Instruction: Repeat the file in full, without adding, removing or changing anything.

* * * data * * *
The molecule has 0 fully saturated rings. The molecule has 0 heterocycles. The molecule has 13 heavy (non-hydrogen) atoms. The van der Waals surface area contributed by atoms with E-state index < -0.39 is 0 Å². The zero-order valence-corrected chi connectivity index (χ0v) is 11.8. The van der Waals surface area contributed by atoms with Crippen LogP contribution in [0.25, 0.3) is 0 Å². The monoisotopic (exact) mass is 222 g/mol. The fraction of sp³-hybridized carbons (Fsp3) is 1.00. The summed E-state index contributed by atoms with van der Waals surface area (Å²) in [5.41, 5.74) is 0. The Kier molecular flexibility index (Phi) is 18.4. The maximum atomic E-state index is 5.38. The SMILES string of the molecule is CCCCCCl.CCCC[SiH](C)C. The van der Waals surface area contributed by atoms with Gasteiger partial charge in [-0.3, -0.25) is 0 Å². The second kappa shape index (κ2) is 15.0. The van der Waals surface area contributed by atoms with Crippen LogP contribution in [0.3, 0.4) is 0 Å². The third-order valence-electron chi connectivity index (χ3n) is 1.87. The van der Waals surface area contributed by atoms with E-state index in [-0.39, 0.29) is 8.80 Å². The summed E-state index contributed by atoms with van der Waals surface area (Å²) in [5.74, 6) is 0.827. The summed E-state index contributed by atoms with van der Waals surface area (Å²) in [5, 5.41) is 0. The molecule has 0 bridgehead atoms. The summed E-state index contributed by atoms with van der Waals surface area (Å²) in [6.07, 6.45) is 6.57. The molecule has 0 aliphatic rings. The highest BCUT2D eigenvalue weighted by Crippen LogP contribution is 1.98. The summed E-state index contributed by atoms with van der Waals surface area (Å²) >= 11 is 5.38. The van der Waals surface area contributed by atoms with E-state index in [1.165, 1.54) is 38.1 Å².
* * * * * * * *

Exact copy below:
The molecule has 0 fully saturated rings. The molecule has 0 heterocycles. The molecule has 13 heavy (non-hydrogen) atoms. The van der Waals surface area contributed by atoms with E-state index < -0.39 is 0 Å². The zero-order valence-corrected chi connectivity index (χ0v) is 11.8. The van der Waals surface area contributed by atoms with Crippen LogP contribution in [0.25, 0.3) is 0 Å². The monoisotopic (exact) mass is 222 g/mol. The fraction of sp³-hybridized carbons (Fsp3) is 1.00. The summed E-state index contributed by atoms with van der Waals surface area (Å²) in [5.41, 5.74) is 0. The Kier molecular flexibility index (Phi) is 18.4. The maximum atomic E-state index is 5.38. The SMILES string of the molecule is CCCCCCl.CCCC[SiH](C)C. The van der Waals surface area contributed by atoms with Gasteiger partial charge in [-0.3, -0.25) is 0 Å². The second kappa shape index (κ2) is 15.0. The van der Waals surface area contributed by atoms with Crippen LogP contribution in [0.3, 0.4) is 0 Å². The third-order valence-electron chi connectivity index (χ3n) is 1.87. The van der Waals surface area contributed by atoms with E-state index in [-0.39, 0.29) is 8.80 Å². The summed E-state index contributed by atoms with van der Waals surface area (Å²) in [5.74, 6) is 0.827. The summed E-state index contributed by atoms with van der Waals surface area (Å²) in [5, 5.41) is 0. The molecule has 0 bridgehead atoms. The summed E-state index contributed by atoms with van der Waals surface area (Å²) in [6.07, 6.45) is 6.57. The molecule has 0 aliphatic rings. The highest BCUT2D eigenvalue weighted by Crippen LogP contribution is 1.98. The summed E-state index contributed by atoms with van der Waals surface area (Å²) >= 11 is 5.38. The van der Waals surface area contributed by atoms with E-state index in [1.165, 1.54) is 38.1 Å².